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torstenanders

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torstenanders last won the day on August 29

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About torstenanders

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  1. un-merge voices?

    Is it possible to "un-merge" voices? The function merge-voices is nice for creating a polyphonic part, but beyond that it is also useful for pitch processing functions. E.g., when processing the music with pitch-invert, the result is different with two merged voices and voices inverted separately, because in the former case pitch-invert takes both voices into account. But after the inversion I would like to separate the voices again... Thanks! Best, Torsten
  2. Opusmodus 1.2.22630

    Sorry, but I for one cannot decipher what the new notation features are. Could you perhaps show brief examples? Sorry. Best, Torsten
  3. swing eights

    Opusmodus is designed for generating music notation. You can generated highly complex rhythms, as long as you can notate them (without nested tuplets for now). Janusz just showed the common notation of swing eights. What Opusmodus does not support (so far) is controlling the timing of playback for a more realistic performance. if you are looking for something similar to grooves in Ableton Live, groove templates in Logic, performance interpretation in Sibelius etc., i.e., a temporal shifting of the notated notes during playback for a more expressive performance, then you better add that later. First finish your music in Opusmodus, then export to a standard DAW or notation package and control the playback there :) Best, Torsten
  4. Dear all, I just released a library that makes Rick Taube's Pattern Streams from Common Music (version 2) usable in Opusmodus. If you are interested then follow the link below. https://github.com/tanders/cm-patterns Best, Torsten
  5. Big Thank you to Torsten.

    > If I can get OM, PWGL and Max to exchange data I am in kind of heaven. Having Opusmodus and PWGL exchanging data works easily via textfiles, but it is a bit awkward to set up (setting file names explicitly for each case etc.). I tried to "remove control" PWGL from Opusmodus with sockets etc., but could not get that working -- PWGL is not designed for that. Getting PWGL libraries running within Opusmodus is a much more smooth connection, though the programming part tends to do a bit harder with plain Lisp code compared to PWGL patches (e.g., no objects or values to pick from menus). On the upside, the resulting programs are more concise and therefore more easy to read in Opusmodus compared with PWGL -- I prefer that :) BTW: There is more in the pipeline. Best, Torsten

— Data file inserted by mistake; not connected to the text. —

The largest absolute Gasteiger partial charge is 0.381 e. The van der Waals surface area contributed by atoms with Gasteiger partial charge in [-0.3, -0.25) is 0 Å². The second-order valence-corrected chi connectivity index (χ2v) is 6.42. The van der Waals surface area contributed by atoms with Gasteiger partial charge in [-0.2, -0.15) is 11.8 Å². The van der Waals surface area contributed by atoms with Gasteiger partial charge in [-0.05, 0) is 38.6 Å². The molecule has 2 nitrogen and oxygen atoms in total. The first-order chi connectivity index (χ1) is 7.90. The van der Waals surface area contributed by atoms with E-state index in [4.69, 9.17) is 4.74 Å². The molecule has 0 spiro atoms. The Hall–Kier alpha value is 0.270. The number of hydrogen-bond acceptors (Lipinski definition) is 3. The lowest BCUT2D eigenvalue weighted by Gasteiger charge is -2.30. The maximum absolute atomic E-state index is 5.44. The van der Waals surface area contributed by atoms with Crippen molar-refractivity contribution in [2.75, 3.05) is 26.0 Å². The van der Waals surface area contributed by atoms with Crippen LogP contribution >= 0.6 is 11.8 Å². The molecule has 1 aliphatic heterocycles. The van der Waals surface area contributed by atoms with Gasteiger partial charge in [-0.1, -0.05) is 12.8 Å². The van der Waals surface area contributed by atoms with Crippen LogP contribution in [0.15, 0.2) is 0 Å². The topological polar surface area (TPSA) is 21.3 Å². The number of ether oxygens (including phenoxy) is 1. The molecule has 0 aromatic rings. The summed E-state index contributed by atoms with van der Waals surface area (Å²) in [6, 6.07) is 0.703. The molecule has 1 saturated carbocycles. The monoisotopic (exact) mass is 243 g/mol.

6. Collection of Opusmodus tools

    I got some messages reporting of difficulties to follow the installation instructions at the GitHub page linked above. So, to further clarify: you can download git from its website: https://git-scm.com. Just follow the download instructions there. Be warned: this is software for nerds :) -- but I explained how to use it in the installation instructions as well. If you feel uneasy on the terminal the above still does not help, here is a way to install the software without git. It requires less learning and technical tricks, but is a bit more work. 1) Visit the GitHub page of the library you want to install 2) Download the code directly as a zip file: there is a link towards the right top corner: Clone or Download -- click on that and select Download 3) Find the downloaded zip file and unzip it 4) Rename the resulting top-level folder so that it is exactly the name of the library (e.g., tot or cluster-engine) -- without master in the name 5) Move that library folder into a folder where ASDF can find it, e.g., ~/common-lisp/ 6) Repeat all above steps for every dependency library Best, Torsten
  7. using Emacs and SLIME with Opusmodus

    Edit: The setup can be improved by adding the following line to your ~/.emacs file. Without this added setting, you can evaluated Lisp in an Org buffer Lisp code block when opening the code block in Lisp mode (C-c '). With the addition, you can also evaluated the code blocks directly in the Org buffer with C-c C-c. (require 'ob-lisp) Example: - Start Opusmodus and Emacs and get them talking to each other as explained above - Open/create an Org file in Emacs and add a Lisp code block, e.g., the following #+begin_src lisp (+ 1 2) #+end_src - Evaluate this code block by moving the cursor somewhere inside and then press C-c C-c -- the result is added to the buffer. - Open this code block by moving the cursor somewhere inside and then press C-c ' -- a temporary buffer in Lisp mode with the code is shown, with all bells and whistles of the Emacs Lisp environment you set up For more information on code blocks, how to export them, communication between code block, the various customisations etc. see the Org manual (http://orgmode.org/org.html#Working-with-source-code). Best, Torsten